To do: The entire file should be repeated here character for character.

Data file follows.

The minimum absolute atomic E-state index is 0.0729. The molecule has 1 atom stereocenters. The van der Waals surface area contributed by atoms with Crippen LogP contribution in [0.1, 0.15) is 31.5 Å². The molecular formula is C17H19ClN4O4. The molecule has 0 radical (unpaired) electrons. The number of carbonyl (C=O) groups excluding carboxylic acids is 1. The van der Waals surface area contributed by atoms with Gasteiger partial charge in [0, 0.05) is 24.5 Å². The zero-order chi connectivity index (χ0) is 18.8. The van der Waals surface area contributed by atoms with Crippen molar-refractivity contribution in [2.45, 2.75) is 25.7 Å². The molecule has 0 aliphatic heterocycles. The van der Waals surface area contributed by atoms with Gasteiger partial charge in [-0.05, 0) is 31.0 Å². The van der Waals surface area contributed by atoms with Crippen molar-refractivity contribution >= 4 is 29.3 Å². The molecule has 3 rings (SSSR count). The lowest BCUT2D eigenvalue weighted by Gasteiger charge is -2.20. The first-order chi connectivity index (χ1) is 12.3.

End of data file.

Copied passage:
The minimum absolute atomic E-state index is 0.0729. The molecule has 1 atom stereocenters. The van der Waals surface area contributed by atoms with Crippen LogP contribution in [0.1, 0.15) is 31.5 Å². The molecular formula is C17H19ClN4O4. The molecule has 0 radical (unpaired) electrons. The number of carbonyl (C=O) groups excluding carboxylic acids is 1. The van der Waals surface area contributed by atoms with Gasteiger partial charge in [0, 0.05) is 24.5 Å². The zero-order chi connectivity index (χ0) is 18.8. The van der Waals surface area contributed by atoms with Crippen molar-refractivity contribution in [2.45, 2.75) is 25.7 Å². The molecule has 0 aliphatic heterocycles. The van der Waals surface area contributed by atoms with Gasteiger partial charge in [-0.05, 0) is 31.0 Å². The van der Waals surface area contributed by atoms with Crippen molar-refractivity contribution >= 4 is 29.3 Å². The molecule has 3 rings (SSSR count). The lowest BCUT2D eigenvalue weighted by Gasteiger charge is -2.20. The first-order chi connectivity index (χ1) is 12.3.